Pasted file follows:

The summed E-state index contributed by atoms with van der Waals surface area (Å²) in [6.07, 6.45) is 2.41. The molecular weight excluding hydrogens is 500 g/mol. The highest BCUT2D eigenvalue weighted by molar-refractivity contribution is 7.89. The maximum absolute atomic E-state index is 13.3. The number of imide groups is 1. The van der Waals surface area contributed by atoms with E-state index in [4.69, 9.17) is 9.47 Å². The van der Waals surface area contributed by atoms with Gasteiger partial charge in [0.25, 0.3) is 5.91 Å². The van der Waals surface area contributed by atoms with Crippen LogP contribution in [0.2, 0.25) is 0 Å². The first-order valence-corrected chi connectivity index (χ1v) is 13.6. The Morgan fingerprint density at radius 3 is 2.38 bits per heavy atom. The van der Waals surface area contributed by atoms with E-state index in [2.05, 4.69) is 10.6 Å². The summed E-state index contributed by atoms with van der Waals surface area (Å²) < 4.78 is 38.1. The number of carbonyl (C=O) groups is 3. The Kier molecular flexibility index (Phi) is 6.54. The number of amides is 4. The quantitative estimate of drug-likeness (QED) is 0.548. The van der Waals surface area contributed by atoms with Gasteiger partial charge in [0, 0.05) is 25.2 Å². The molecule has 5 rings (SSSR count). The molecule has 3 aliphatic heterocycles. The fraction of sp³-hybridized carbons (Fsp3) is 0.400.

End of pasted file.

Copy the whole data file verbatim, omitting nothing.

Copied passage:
The summed E-state index contributed by atoms with van der Waals surface area (Å²) in [6.07, 6.45) is 2.41. The molecular weight excluding hydrogens is 500 g/mol. The highest BCUT2D eigenvalue weighted by molar-refractivity contribution is 7.89. The maximum absolute atomic E-state index is 13.3. The number of imide groups is 1. The van der Waals surface area contributed by atoms with E-state index in [4.69, 9.17) is 9.47 Å². The van der Waals surface area contributed by atoms with Gasteiger partial charge in [0.25, 0.3) is 5.91 Å². The van der Waals surface area contributed by atoms with Crippen LogP contribution in [0.2, 0.25) is 0 Å². The first-order valence-corrected chi connectivity index (χ1v) is 13.6. The Morgan fingerprint density at radius 3 is 2.38 bits per heavy atom. The van der Waals surface area contributed by atoms with E-state index in [2.05, 4.69) is 10.6 Å². The summed E-state index contributed by atoms with van der Waals surface area (Å²) < 4.78 is 38.1. The number of carbonyl (C=O) groups is 3. The Kier molecular flexibility index (Phi) is 6.54. The number of amides is 4. The quantitative estimate of drug-likeness (QED) is 0.548. The van der Waals surface area contributed by atoms with Gasteiger partial charge in [0, 0.05) is 25.2 Å². The molecule has 5 rings (SSSR count). The molecule has 3 aliphatic heterocycles. The fraction of sp³-hybridized carbons (Fsp3) is 0.400.